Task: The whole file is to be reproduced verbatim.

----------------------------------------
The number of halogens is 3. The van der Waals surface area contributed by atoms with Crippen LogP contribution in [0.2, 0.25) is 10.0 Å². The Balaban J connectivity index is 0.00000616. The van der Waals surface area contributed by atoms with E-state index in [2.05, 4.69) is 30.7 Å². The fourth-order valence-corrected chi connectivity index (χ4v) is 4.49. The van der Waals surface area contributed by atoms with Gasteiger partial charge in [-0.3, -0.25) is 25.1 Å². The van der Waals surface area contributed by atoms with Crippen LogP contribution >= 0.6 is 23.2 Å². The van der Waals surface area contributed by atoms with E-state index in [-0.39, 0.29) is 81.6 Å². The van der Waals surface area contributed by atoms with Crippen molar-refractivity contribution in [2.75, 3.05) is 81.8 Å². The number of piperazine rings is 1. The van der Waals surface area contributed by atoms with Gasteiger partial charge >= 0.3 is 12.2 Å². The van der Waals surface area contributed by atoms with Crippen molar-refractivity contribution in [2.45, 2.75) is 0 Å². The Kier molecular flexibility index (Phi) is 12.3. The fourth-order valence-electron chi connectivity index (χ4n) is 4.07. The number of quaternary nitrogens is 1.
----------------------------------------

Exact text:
The number of halogens is 3. The van der Waals surface area contributed by atoms with Crippen LogP contribution in [0.2, 0.25) is 10.0 Å². The Balaban J connectivity index is 0.00000616. The van der Waals surface area contributed by atoms with E-state index in [2.05, 4.69) is 30.7 Å². The fourth-order valence-corrected chi connectivity index (χ4v) is 4.49. The van der Waals surface area contributed by atoms with Gasteiger partial charge in [-0.3, -0.25) is 25.1 Å². The van der Waals surface area contributed by atoms with Crippen LogP contribution >= 0.6 is 23.2 Å². The van der Waals surface area contributed by atoms with E-state index in [-0.39, 0.29) is 81.6 Å². The van der Waals surface area contributed by atoms with Crippen molar-refractivity contribution in [2.75, 3.05) is 81.8 Å². The number of piperazine rings is 1. The van der Waals surface area contributed by atoms with Gasteiger partial charge >= 0.3 is 12.2 Å². The van der Waals surface area contributed by atoms with Crippen molar-refractivity contribution in [2.45, 2.75) is 0 Å². The Kier molecular flexibility index (Phi) is 12.3. The fourth-order valence-electron chi connectivity index (χ4n) is 4.07. The number of quaternary nitrogens is 1.